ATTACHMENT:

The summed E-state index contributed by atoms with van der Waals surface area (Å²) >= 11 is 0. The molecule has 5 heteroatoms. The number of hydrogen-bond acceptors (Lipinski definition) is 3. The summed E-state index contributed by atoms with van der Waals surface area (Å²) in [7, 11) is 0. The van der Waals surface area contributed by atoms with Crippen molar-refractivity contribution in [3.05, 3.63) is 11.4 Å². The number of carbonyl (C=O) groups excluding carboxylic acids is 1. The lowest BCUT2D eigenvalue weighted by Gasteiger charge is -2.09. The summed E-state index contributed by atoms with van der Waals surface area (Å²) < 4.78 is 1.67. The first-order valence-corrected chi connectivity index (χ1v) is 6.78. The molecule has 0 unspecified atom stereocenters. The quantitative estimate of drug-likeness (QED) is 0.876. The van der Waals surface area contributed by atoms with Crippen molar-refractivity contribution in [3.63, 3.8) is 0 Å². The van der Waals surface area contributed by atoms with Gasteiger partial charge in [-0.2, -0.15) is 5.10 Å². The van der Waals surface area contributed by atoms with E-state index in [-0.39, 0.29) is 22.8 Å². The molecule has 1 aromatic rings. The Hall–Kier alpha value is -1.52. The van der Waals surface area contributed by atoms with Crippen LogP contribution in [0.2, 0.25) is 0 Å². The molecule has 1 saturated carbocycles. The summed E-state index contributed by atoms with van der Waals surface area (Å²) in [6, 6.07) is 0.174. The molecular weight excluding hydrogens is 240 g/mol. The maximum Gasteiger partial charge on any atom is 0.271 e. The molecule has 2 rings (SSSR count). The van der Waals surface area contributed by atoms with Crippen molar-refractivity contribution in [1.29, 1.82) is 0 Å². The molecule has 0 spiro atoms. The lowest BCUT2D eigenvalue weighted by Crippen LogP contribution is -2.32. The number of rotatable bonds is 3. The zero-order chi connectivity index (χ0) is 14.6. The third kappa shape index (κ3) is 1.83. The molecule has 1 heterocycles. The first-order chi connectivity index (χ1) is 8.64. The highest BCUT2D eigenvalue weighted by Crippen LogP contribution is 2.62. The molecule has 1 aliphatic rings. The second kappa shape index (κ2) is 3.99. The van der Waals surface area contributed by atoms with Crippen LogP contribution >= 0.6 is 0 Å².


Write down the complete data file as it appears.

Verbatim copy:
The summed E-state index contributed by atoms with van der Waals surface area (Å²) >= 11 is 0. The molecule has 5 heteroatoms. The number of hydrogen-bond acceptors (Lipinski definition) is 3. The summed E-state index contributed by atoms with van der Waals surface area (Å²) in [7, 11) is 0. The van der Waals surface area contributed by atoms with Crippen molar-refractivity contribution in [3.05, 3.63) is 11.4 Å². The number of carbonyl (C=O) groups excluding carboxylic acids is 1. The lowest BCUT2D eigenvalue weighted by Gasteiger charge is -2.09. The summed E-state index contributed by atoms with van der Waals surface area (Å²) < 4.78 is 1.67. The first-order valence-corrected chi connectivity index (χ1v) is 6.78. The molecule has 0 unspecified atom stereocenters. The quantitative estimate of drug-likeness (QED) is 0.876. The van der Waals surface area contributed by atoms with Crippen molar-refractivity contribution in [3.63, 3.8) is 0 Å². The van der Waals surface area contributed by atoms with Gasteiger partial charge in [-0.2, -0.15) is 5.10 Å². The van der Waals surface area contributed by atoms with E-state index in [-0.39, 0.29) is 22.8 Å². The molecule has 1 aromatic rings. The Hall–Kier alpha value is -1.52. The van der Waals surface area contributed by atoms with Crippen LogP contribution in [0.2, 0.25) is 0 Å². The molecule has 1 saturated carbocycles. The summed E-state index contributed by atoms with van der Waals surface area (Å²) in [6, 6.07) is 0.174. The molecular weight excluding hydrogens is 240 g/mol. The maximum Gasteiger partial charge on any atom is 0.271 e. The molecule has 2 rings (SSSR count). The van der Waals surface area contributed by atoms with Crippen molar-refractivity contribution in [1.29, 1.82) is 0 Å². The molecule has 0 spiro atoms. The lowest BCUT2D eigenvalue weighted by Crippen LogP contribution is -2.32. The number of rotatable bonds is 3. The zero-order chi connectivity index (χ0) is 14.6. The third kappa shape index (κ3) is 1.83. The molecule has 1 heterocycles. The first-order chi connectivity index (χ1) is 8.64. The highest BCUT2D eigenvalue weighted by Crippen LogP contribution is 2.62. The molecule has 1 aliphatic rings. The second kappa shape index (κ2) is 3.99. The van der Waals surface area contributed by atoms with Crippen LogP contribution >= 0.6 is 0 Å².